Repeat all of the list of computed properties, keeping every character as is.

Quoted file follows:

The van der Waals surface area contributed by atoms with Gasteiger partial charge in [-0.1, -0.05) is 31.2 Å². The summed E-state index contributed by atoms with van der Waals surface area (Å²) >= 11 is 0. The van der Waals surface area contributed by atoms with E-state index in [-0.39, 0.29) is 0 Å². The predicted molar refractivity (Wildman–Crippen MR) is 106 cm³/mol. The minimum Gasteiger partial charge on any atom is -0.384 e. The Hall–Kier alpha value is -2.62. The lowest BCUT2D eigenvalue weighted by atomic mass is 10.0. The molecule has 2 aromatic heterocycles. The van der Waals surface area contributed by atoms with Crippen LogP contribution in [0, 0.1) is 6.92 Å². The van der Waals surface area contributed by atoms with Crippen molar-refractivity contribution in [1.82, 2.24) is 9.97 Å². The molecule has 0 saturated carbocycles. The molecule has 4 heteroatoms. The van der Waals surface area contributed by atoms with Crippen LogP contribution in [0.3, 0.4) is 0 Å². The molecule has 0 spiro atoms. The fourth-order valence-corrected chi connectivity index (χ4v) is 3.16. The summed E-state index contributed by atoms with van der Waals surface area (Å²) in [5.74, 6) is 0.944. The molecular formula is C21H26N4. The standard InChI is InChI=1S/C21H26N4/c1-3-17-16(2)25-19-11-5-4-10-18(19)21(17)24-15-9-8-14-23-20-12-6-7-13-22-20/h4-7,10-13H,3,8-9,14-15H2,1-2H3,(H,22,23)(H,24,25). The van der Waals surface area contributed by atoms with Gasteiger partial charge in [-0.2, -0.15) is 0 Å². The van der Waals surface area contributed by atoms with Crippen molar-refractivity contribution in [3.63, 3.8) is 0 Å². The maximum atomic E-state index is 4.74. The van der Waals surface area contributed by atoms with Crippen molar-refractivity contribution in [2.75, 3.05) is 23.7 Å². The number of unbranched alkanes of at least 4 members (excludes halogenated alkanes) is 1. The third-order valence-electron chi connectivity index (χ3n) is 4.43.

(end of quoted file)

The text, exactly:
The van der Waals surface area contributed by atoms with Gasteiger partial charge in [-0.1, -0.05) is 31.2 Å². The summed E-state index contributed by atoms with van der Waals surface area (Å²) >= 11 is 0. The van der Waals surface area contributed by atoms with E-state index in [-0.39, 0.29) is 0 Å². The predicted molar refractivity (Wildman–Crippen MR) is 106 cm³/mol. The minimum Gasteiger partial charge on any atom is -0.384 e. The Hall–Kier alpha value is -2.62. The lowest BCUT2D eigenvalue weighted by atomic mass is 10.0. The molecule has 2 aromatic heterocycles. The van der Waals surface area contributed by atoms with Crippen LogP contribution in [0, 0.1) is 6.92 Å². The van der Waals surface area contributed by atoms with Crippen molar-refractivity contribution in [1.82, 2.24) is 9.97 Å². The molecule has 0 saturated carbocycles. The molecule has 4 heteroatoms. The van der Waals surface area contributed by atoms with Crippen LogP contribution in [0.3, 0.4) is 0 Å². The molecule has 0 spiro atoms. The fourth-order valence-corrected chi connectivity index (χ4v) is 3.16. The summed E-state index contributed by atoms with van der Waals surface area (Å²) in [5.74, 6) is 0.944. The molecular formula is C21H26N4. The standard InChI is InChI=1S/C21H26N4/c1-3-17-16(2)25-19-11-5-4-10-18(19)21(17)24-15-9-8-14-23-20-12-6-7-13-22-20/h4-7,10-13H,3,8-9,14-15H2,1-2H3,(H,22,23)(H,24,25). The van der Waals surface area contributed by atoms with Gasteiger partial charge in [-0.2, -0.15) is 0 Å². The van der Waals surface area contributed by atoms with Crippen molar-refractivity contribution in [3.63, 3.8) is 0 Å². The maximum atomic E-state index is 4.74. The van der Waals surface area contributed by atoms with Crippen molar-refractivity contribution in [2.75, 3.05) is 23.7 Å². The number of unbranched alkanes of at least 4 members (excludes halogenated alkanes) is 1. The third-order valence-electron chi connectivity index (χ3n) is 4.43.